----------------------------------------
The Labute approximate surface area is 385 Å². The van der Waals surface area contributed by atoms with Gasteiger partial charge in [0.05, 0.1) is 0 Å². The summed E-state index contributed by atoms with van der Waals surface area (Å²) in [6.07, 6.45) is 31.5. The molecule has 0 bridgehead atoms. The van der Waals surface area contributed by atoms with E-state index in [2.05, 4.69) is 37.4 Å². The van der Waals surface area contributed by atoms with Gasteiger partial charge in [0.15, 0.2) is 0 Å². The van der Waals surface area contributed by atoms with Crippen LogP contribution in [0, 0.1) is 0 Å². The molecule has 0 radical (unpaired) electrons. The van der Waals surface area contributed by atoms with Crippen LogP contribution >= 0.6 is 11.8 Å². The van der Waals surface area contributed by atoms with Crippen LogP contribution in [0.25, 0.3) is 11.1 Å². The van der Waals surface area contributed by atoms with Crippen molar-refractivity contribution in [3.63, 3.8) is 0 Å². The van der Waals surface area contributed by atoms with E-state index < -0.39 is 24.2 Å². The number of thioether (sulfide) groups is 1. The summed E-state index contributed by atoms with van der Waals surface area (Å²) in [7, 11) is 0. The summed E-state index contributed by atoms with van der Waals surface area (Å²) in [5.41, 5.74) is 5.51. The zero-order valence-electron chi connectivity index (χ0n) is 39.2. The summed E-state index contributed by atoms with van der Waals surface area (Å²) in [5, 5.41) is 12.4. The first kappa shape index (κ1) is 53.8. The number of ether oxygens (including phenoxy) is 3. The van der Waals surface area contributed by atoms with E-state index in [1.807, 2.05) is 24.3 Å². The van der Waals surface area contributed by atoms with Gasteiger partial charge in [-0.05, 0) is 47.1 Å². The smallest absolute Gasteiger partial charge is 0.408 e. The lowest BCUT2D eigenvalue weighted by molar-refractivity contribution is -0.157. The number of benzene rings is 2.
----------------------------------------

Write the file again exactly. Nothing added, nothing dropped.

The Labute approximate surface area is 385 Å². The van der Waals surface area contributed by atoms with Gasteiger partial charge in [0.05, 0.1) is 0 Å². The summed E-state index contributed by atoms with van der Waals surface area (Å²) in [6.07, 6.45) is 31.5. The molecule has 0 bridgehead atoms. The van der Waals surface area contributed by atoms with E-state index in [2.05, 4.69) is 37.4 Å². The van der Waals surface area contributed by atoms with Gasteiger partial charge in [0.15, 0.2) is 0 Å². The van der Waals surface area contributed by atoms with Crippen LogP contribution in [0, 0.1) is 0 Å². The molecule has 0 radical (unpaired) electrons. The van der Waals surface area contributed by atoms with Crippen LogP contribution >= 0.6 is 11.8 Å². The van der Waals surface area contributed by atoms with Crippen LogP contribution in [0.25, 0.3) is 11.1 Å². The van der Waals surface area contributed by atoms with Crippen molar-refractivity contribution in [3.63, 3.8) is 0 Å². The van der Waals surface area contributed by atoms with E-state index < -0.39 is 24.2 Å². The number of thioether (sulfide) groups is 1. The summed E-state index contributed by atoms with van der Waals surface area (Å²) in [7, 11) is 0. The summed E-state index contributed by atoms with van der Waals surface area (Å²) in [5.41, 5.74) is 5.51. The zero-order valence-electron chi connectivity index (χ0n) is 39.2. The summed E-state index contributed by atoms with van der Waals surface area (Å²) in [5, 5.41) is 12.4. The first kappa shape index (κ1) is 53.8. The number of ether oxygens (including phenoxy) is 3. The van der Waals surface area contributed by atoms with E-state index in [1.807, 2.05) is 24.3 Å². The van der Waals surface area contributed by atoms with Gasteiger partial charge in [-0.05, 0) is 47.1 Å². The smallest absolute Gasteiger partial charge is 0.408 e. The lowest BCUT2D eigenvalue weighted by molar-refractivity contribution is -0.157. The number of benzene rings is 2.